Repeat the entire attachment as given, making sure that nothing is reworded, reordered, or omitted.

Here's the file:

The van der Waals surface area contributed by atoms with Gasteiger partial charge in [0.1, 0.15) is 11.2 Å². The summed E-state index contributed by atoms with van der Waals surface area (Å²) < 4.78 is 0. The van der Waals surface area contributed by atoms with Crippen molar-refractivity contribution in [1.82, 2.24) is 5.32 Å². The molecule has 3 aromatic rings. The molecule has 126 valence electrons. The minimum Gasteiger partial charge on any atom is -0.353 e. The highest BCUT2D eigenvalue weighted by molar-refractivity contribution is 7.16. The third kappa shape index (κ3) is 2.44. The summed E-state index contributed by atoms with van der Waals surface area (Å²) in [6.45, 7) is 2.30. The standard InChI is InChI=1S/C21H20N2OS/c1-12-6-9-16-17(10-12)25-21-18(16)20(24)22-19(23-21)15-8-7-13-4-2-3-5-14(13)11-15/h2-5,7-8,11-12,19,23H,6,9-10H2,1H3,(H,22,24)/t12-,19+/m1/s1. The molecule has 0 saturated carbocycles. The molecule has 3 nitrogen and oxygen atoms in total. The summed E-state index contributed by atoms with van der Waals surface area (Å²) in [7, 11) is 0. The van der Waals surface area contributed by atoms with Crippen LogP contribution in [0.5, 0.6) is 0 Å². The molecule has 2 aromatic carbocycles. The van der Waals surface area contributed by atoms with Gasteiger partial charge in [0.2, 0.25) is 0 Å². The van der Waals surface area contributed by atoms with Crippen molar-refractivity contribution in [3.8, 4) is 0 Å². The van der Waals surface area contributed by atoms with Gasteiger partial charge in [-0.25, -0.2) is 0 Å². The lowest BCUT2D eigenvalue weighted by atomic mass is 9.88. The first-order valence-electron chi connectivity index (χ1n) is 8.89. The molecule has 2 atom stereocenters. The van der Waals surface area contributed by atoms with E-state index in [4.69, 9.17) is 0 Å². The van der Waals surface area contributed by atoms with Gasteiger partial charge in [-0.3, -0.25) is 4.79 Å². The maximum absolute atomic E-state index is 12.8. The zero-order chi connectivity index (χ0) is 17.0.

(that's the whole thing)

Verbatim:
The van der Waals surface area contributed by atoms with Gasteiger partial charge in [0.1, 0.15) is 11.2 Å². The summed E-state index contributed by atoms with van der Waals surface area (Å²) < 4.78 is 0. The van der Waals surface area contributed by atoms with Crippen molar-refractivity contribution in [1.82, 2.24) is 5.32 Å². The molecule has 3 aromatic rings. The molecule has 126 valence electrons. The minimum Gasteiger partial charge on any atom is -0.353 e. The highest BCUT2D eigenvalue weighted by molar-refractivity contribution is 7.16. The third kappa shape index (κ3) is 2.44. The summed E-state index contributed by atoms with van der Waals surface area (Å²) in [6.45, 7) is 2.30. The standard InChI is InChI=1S/C21H20N2OS/c1-12-6-9-16-17(10-12)25-21-18(16)20(24)22-19(23-21)15-8-7-13-4-2-3-5-14(13)11-15/h2-5,7-8,11-12,19,23H,6,9-10H2,1H3,(H,22,24)/t12-,19+/m1/s1. The molecule has 0 saturated carbocycles. The molecule has 3 nitrogen and oxygen atoms in total. The summed E-state index contributed by atoms with van der Waals surface area (Å²) in [7, 11) is 0. The van der Waals surface area contributed by atoms with Crippen LogP contribution in [0.5, 0.6) is 0 Å². The molecule has 2 aromatic carbocycles. The van der Waals surface area contributed by atoms with Gasteiger partial charge in [0.2, 0.25) is 0 Å². The van der Waals surface area contributed by atoms with Crippen molar-refractivity contribution in [3.8, 4) is 0 Å². The van der Waals surface area contributed by atoms with Gasteiger partial charge in [-0.25, -0.2) is 0 Å². The lowest BCUT2D eigenvalue weighted by atomic mass is 9.88. The first-order valence-electron chi connectivity index (χ1n) is 8.89. The molecule has 2 atom stereocenters. The van der Waals surface area contributed by atoms with E-state index in [4.69, 9.17) is 0 Å². The van der Waals surface area contributed by atoms with Gasteiger partial charge in [-0.3, -0.25) is 4.79 Å². The maximum absolute atomic E-state index is 12.8. The zero-order chi connectivity index (χ0) is 17.0.